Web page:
There are many, many terrible things about cleaning your house. The worst, in my opinion, is that it forces you to confront your own mortality and the pointlessness of your own actions. Too deep for an article about housework? I don't care – it's true. When it's Sunday afternoon and I'm trying to scrub the mysterious brown scum at the end of my toothbrush cup, all I can think about is "Is this really life?" Is this really the best use of my time? Having a slightly cleaner toothbrush cup? Ditto ironing. Ditto Hoovering. The worst bit isn't even the cleaning of it – it's the days following the cleaning, where you watch another toast crumb get trodden into your living-room rug and find another sink full of tea mugs and think, "What was it all for? Do I really have to do this for the rest of my life?"
This is because I am what Rachel Hoffman calls a "marathon cleaner". The Unf*ck Your Habitat author – whose popular Tumblr blog has recently been turned into a book – points out the dangers of leaving all your cleaning to a Sunday blitz. Laundry goes in at 10am, dishes are cleaned and put away by 11am, bathroom is attacked between 12pm and 2pm, the sheets get changed, the laundry gets hung up, new candles get lit and, by 6pm, I have the exact kind of flat that I spend all week dreaming of having. And then 7pm rolls around: someone makes dinner, or dumps their gym bag, or doesn’t hang up their towel, and everything is on the high road to being fucked again.
Doing a little bit at frequent intervals is a much more useful habit than spending hours cleaning everything with a really long time in between
Marathons are not sustainable: “You can’t use marathons as a way of maintaining a clean house if you’re a busy person, because there’s just not enough time to spend hours a day cleaning up the shit.” Importantly, they don’t help you build habits. “Things get really awful, you marathon and then you wait for them to get bad again. In between, you aren’t doing anything to help yourself sustain a clean environment. Doing a little bit at frequent intervals is a much more useful habit than spending hours cleaning everything with a really long time in between.”
The way to build successful habits is to adopt the 20/10 approach: do 20 solid minutes of cleaning, followed by a 10-minute break. The break is non-negotiable. The logic is very similar to Kimmy Schmidt’s: in the same way anyone can withstand anything for 10 seconds, you can withstand any boring task for 20 minutes.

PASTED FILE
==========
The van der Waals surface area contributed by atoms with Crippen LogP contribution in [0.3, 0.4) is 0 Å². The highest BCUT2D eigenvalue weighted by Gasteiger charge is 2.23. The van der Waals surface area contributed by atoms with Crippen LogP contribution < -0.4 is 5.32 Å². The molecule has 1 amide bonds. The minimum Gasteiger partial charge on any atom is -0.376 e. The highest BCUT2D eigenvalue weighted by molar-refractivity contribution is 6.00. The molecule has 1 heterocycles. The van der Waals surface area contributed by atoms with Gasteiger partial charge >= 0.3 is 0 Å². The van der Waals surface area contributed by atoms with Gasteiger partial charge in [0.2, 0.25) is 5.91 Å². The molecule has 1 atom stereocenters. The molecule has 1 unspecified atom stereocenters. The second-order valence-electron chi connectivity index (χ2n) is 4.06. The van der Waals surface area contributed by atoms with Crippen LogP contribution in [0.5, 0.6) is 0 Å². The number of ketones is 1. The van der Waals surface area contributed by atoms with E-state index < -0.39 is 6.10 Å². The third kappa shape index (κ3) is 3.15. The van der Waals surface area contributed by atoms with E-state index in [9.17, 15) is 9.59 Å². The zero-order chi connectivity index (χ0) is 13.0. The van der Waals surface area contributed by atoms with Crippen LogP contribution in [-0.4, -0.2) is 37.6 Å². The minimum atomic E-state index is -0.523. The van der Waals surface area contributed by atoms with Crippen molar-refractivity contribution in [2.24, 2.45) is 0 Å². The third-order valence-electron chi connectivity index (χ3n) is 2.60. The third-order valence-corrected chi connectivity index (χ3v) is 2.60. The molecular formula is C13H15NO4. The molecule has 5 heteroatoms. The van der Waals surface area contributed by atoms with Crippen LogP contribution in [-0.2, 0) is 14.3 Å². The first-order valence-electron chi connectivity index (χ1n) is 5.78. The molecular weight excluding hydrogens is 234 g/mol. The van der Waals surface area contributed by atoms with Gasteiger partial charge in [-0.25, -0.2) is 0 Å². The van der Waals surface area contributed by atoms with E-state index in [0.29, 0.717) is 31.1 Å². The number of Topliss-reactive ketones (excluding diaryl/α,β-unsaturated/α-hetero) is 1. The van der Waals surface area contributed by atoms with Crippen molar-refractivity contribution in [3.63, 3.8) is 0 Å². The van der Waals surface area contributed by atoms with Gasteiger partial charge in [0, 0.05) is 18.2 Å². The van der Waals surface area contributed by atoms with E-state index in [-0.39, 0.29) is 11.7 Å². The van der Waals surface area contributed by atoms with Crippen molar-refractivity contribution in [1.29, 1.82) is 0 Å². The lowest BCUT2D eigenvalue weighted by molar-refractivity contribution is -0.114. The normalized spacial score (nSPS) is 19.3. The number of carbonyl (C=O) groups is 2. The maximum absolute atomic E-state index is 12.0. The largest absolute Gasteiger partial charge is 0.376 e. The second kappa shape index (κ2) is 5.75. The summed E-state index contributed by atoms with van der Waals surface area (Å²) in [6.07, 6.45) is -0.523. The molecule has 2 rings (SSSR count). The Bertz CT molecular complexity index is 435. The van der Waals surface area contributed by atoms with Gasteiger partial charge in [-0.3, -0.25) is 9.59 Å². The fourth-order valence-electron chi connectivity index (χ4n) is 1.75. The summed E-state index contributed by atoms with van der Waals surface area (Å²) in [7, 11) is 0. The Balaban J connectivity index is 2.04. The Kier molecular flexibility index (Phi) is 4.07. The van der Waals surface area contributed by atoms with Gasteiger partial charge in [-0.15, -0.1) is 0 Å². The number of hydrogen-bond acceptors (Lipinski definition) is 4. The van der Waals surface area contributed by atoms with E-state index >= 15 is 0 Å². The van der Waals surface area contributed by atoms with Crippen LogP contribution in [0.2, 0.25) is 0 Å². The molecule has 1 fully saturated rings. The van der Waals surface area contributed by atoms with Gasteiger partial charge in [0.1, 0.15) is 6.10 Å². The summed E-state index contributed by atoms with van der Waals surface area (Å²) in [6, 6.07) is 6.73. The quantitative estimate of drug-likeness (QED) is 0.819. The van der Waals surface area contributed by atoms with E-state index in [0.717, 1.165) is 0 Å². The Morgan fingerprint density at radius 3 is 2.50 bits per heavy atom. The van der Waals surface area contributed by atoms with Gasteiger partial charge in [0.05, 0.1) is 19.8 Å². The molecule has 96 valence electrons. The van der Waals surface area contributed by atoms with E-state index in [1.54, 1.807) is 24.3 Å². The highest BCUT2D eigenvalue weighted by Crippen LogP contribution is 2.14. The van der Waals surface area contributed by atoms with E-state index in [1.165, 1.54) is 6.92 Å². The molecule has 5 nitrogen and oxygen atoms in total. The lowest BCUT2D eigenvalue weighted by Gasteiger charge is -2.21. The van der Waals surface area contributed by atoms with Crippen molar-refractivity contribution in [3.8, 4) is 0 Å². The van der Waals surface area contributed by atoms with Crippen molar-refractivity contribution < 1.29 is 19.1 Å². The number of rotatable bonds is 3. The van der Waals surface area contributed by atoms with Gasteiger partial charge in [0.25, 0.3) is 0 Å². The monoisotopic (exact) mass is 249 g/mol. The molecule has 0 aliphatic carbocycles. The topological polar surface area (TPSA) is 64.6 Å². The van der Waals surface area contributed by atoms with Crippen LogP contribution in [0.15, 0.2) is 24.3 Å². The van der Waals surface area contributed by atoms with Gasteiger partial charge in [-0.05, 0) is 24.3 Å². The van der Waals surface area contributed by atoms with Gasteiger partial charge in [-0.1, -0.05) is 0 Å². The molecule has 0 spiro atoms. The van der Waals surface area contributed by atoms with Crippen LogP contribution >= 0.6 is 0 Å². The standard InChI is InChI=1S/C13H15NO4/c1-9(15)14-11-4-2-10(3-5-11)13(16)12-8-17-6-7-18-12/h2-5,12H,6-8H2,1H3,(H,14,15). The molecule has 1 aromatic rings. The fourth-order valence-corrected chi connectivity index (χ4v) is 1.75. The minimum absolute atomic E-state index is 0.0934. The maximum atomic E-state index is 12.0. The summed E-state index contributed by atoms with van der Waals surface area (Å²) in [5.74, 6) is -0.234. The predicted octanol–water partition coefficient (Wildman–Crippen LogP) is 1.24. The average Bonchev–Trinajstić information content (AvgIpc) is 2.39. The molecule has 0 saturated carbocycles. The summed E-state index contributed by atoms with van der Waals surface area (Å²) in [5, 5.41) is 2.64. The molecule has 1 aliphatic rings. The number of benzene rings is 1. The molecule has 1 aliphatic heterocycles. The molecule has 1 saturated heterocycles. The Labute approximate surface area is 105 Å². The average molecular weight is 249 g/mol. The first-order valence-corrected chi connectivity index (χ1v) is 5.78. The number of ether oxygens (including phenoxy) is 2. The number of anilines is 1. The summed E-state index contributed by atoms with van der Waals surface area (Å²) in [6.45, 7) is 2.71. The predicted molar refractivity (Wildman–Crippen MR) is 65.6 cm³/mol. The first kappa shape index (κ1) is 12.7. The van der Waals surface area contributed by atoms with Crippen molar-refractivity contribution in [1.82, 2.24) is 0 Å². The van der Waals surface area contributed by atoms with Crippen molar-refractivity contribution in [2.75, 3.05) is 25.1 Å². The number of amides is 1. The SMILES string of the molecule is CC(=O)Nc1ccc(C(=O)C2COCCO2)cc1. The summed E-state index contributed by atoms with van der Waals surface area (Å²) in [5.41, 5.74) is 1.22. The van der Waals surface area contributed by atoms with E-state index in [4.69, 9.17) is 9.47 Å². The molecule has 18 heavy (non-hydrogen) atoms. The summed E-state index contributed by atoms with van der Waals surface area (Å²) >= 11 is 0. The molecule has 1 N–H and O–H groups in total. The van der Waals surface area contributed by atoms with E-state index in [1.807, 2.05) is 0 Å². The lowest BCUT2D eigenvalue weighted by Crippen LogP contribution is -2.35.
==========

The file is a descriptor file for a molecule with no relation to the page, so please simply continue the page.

And, after those 20 minutes are up, hey, have a Twix and a sit down.
The great thing about Hoffman’s writing is that she doesn’t try to pretend that cleaning is something fun, or that it’s anything other than a massive pain in the arse. She fully recognises that the majority of organisational books are aimed solely at people who are homeowners or who have the money for magic compartmentalised wardrobes. She also realises the danger of coveting the “minimalist” life that Marie Kondo has made so hugely popular.
“Compulsive decluttering and compulsive hoarding are opposite sides of the same coin: they both result in extreme behaviour that dictates how you interact with the stuff around you.” Minimalism is unattainable, due to the simple fact that we need stuff to live, and, importantly, taking a “minimalist” approach to your stuff won’t magic you into a chic flat full of freshly painted white walls and sleek silver fixtures. Your flat will still be your flat, just with fewer of your things in it. Keep things you love. Keep things you use. Throw away gifts if you don’t love or use them, and don’t feel guilty about doing it. Don’t donate your broken-ass crap to charity, and don’t make your stuff somebody else’s problem."
While this advice might seem obvious to many people, it’s interesting to note the way cleaning has changed over the last couple of generations. It’s gone from something that women teach to their daughters, to increase their inherit usefulness and marriageability, to something everyone has to just deal with between work (everyone does that now!), life (not just for men any more!) and child-rearing (shockingly, both parents are interested in parenting these days). Housekeeping is no longer one person’s job, but a desperate scrabble that everyone has to take part in to keep on top of.
Which is why this handy little book will genuinely come in useful for a lot of people, even if they just learn the following:
Clean the floors last.
Clean dry before you clean wet.
Start with stuff that smells bad.
Don’t be like me and attain your perfect home one day a week. Unfuck your habitat regularly and with vigour.
Unf*ck Your Habitat: You're Better Than Your Mess by Rachel Hoffman is published by Bluebird.